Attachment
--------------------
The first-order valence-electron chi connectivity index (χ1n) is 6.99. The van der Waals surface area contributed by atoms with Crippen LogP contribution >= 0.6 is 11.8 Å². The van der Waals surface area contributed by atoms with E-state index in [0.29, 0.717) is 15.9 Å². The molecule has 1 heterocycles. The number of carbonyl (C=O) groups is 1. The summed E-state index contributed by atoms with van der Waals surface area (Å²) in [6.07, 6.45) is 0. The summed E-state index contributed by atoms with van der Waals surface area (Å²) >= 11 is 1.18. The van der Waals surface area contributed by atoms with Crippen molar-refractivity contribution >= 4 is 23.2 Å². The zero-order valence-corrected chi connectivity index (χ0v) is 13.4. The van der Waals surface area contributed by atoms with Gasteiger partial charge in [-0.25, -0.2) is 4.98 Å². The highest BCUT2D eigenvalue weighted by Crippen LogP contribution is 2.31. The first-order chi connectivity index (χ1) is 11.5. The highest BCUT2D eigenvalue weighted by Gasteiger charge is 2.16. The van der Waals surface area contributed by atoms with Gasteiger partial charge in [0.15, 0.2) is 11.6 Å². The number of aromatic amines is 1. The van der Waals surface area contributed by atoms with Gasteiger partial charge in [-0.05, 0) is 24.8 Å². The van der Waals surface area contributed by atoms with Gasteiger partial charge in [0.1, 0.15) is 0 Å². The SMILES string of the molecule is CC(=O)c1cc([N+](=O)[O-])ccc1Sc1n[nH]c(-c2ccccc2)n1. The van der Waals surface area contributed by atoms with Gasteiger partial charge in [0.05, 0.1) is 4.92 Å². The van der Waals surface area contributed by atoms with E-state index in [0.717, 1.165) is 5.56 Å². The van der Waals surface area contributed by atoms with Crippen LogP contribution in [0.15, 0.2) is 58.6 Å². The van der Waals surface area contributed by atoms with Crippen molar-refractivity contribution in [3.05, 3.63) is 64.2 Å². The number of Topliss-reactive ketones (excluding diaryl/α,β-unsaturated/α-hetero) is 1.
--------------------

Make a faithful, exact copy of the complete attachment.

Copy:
The first-order valence-electron chi connectivity index (χ1n) is 6.99. The van der Waals surface area contributed by atoms with Crippen LogP contribution >= 0.6 is 11.8 Å². The van der Waals surface area contributed by atoms with E-state index in [0.29, 0.717) is 15.9 Å². The molecule has 1 heterocycles. The number of carbonyl (C=O) groups is 1. The summed E-state index contributed by atoms with van der Waals surface area (Å²) in [6.07, 6.45) is 0. The summed E-state index contributed by atoms with van der Waals surface area (Å²) >= 11 is 1.18. The van der Waals surface area contributed by atoms with Crippen molar-refractivity contribution >= 4 is 23.2 Å². The zero-order valence-corrected chi connectivity index (χ0v) is 13.4. The van der Waals surface area contributed by atoms with Gasteiger partial charge in [-0.25, -0.2) is 4.98 Å². The highest BCUT2D eigenvalue weighted by Crippen LogP contribution is 2.31. The first-order chi connectivity index (χ1) is 11.5. The highest BCUT2D eigenvalue weighted by Gasteiger charge is 2.16. The van der Waals surface area contributed by atoms with Gasteiger partial charge in [0.15, 0.2) is 11.6 Å². The number of aromatic amines is 1. The van der Waals surface area contributed by atoms with Gasteiger partial charge in [-0.05, 0) is 24.8 Å². The van der Waals surface area contributed by atoms with Gasteiger partial charge in [0.1, 0.15) is 0 Å². The SMILES string of the molecule is CC(=O)c1cc([N+](=O)[O-])ccc1Sc1n[nH]c(-c2ccccc2)n1. The van der Waals surface area contributed by atoms with Gasteiger partial charge in [0.05, 0.1) is 4.92 Å². The van der Waals surface area contributed by atoms with E-state index in [0.717, 1.165) is 5.56 Å². The van der Waals surface area contributed by atoms with Crippen LogP contribution in [0.15, 0.2) is 58.6 Å². The van der Waals surface area contributed by atoms with Crippen molar-refractivity contribution in [3.05, 3.63) is 64.2 Å². The number of Topliss-reactive ketones (excluding diaryl/α,β-unsaturated/α-hetero) is 1.